As we said we would at the outset, we’ve omitted quite a number of mitzvot from the Third Gate because we wanted to focus on especially spiritual themes here. So we go all the way down to the kinds of things we’d need to avoid in order not to lose a place in The World to Come.
We’ll soon explain the gist of the World to Come, but we’d need to address something else beforehand: the meaning of life. Obviously, we haven’t the space to delve into that here. So we ask your kind indulgence as we cite a thing or two from Rabbeinu Yonah (as absurd as doing it that way would be) and hope that you’ll follow through on these ideas in other classical Jewish works.
As Rabbeinu Yonah puts it, “We were created to bring honor to G-d” and “to sanctify His name”. That’s to say that we were created for the express purpose of sensing G-d’s Presence so viscerally that we’re moved to do all we could to obey, revere, and worship Him. And to get to the point where we actually become *hurt* when His honor is besmirched, and would do all we could to restore it.
He also says later on in this section that among the ways to sanctify G-d’s name (i.e., to restore G-d’s honor) is to “indicate with everything you say, every blink of your eye and every action and movement of your hand, that what underlies man’s existence, where his prominence lies, and what is so becoming, important, exalted and valuable about him is his service to and fear of G-d and His Torah”.
Hence we see that our whole raison d’etre is to serve and revere G-d; which is to say, to foster an intimacy with Him that takes the enormity and sheer metaphysical muscle of His full Being into account *right here in the world*. But as we’ll soon indicate, this same intimacy — and then some — can go on into eternity in the World to Come.
He also says that if we want to achieve spiritual excellence we’d need to be sure not to fall into the trap of thinking that serving and thus drawing close to G-d isn’t the most important thing we can do in our lives. Or that something else matters more. For those are the very attitudes that lead to spiritual mediocrity and to the sort of banality of the soul we find around us so often.
Now that that’s clear, and we know what we need to concentrate on, it would do us well to discover something of the makeup of the World to Come, as we said we would. For — and this is our point here — those who commit the prohibitions enumerated below will not experience it. Unless of course they do teshuva (return to G-d) wholeheartedly and deeply. For indeed the underlying theme of Rabbeinu Yonah’s “The Gates of Repentance” (the text which this series of classes is based on) is that *every* mishap can be rectified, every breach mended.
Rabbeinu Yonah refers to the World to Come as the experience of “true life everlasting”. That’s to say that it’s the sort of eternity’s worth of nourishment from, and intimacy and closeness to G-d he later refers to as the “great light that encompasses all delight”. And while we indicated above that that can also be enjoyed to a degree in the world, that degree of it can only to be had for “a lifetime” (which sounds *so* long to us, but proves to be so short in the long run). While the sort of spiritual bliss and lushness we’re promised in the World to Come lasts forever, and it far, far transcends any worldly experience of G-d we might have.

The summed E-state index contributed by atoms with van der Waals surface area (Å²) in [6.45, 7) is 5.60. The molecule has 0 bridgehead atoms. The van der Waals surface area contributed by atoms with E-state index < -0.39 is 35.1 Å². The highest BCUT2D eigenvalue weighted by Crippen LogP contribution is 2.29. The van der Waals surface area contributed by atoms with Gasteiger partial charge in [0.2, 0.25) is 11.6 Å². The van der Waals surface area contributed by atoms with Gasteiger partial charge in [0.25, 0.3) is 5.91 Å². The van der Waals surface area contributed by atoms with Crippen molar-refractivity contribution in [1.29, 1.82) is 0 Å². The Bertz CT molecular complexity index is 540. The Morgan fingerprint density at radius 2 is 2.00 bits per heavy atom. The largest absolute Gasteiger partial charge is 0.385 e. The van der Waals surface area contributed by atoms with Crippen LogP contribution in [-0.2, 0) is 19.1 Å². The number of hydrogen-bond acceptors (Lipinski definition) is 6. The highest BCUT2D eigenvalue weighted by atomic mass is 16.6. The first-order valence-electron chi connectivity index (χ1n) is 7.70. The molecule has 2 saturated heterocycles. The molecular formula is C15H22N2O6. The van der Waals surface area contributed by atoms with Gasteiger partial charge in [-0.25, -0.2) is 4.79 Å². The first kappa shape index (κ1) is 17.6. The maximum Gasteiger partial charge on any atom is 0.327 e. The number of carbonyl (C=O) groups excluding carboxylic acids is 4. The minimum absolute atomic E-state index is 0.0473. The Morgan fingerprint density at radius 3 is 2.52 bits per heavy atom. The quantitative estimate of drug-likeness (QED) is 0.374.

Just what, then, are some of the things that would yank us away from this sort of eternal bliss, and rudely anchor us to a hollow life?
For one thing, going out of your way to commit some rather well-known sins purposefully, brazenly, unabashedly, and for all to see, like eating unkosher foods, and desecrating the Sabbath and Holy Days (though the reader would be wise to take the adverbs we attached above into account). Some of us might be taken aback by this. “Does eating kosher and being Sabbath observant really matter all *that* much?” they’d ask. “Doesn’t being a good and kind person count, too?”
The short answer is that, yes, being good and kind certainly does lay the groundwork for spiritual excellence, as we’ve been saying all along in fact. But in the end our deeds must match our character. And a truly good and kind person would somehow or another come to the point where he or she realizes that indeed eating kosher and being Sabbath observant really *does* matter all that much. (So much more can and should be said about this, but we feel compelled to go on.)
Other World to Come denying acts and attitudes include refusing to believe that the Torah is Heaven-sent; claiming that some of it is pedestrian at best and fabricated at worst; and confusing Torah expertise with mere scholarship and thus demeaning Torah scholars while lauding wrongdoers.
Sad to say, we clearly admire a lot of wrongdoers today. Mostly because we haven’t many spiritually and morally great models to emulate, and far too many paragons of unholiness. So perhaps one of the final points Rabbeinu Yonah makes here should stand out as a lesson for us all.
He indicates that our spiritual standing is best evidenced by who and what we praise. And that anyone who “praises good deeds, sages, and the righteous, … is himself good and basically righteous” at bottom. Since we are what we admire. He even goes so far as to say that even if such a person had committed his share of sins, he’d nonetheless be accredited with being “a lover of righteousness” and as someone who’s “rooted in what’s right”. And he’ll be regarded as “a member of the community of those who honor G-d” in the end.
What that comes to teach us is to strive for closeness to those great souls there are out there, if nothing else, if we’re to ever achieve spiritual excellence. And to not only learn to emulate their ways, but to draw sustenance from their loftiness and partner ourselves to them on one level or another.
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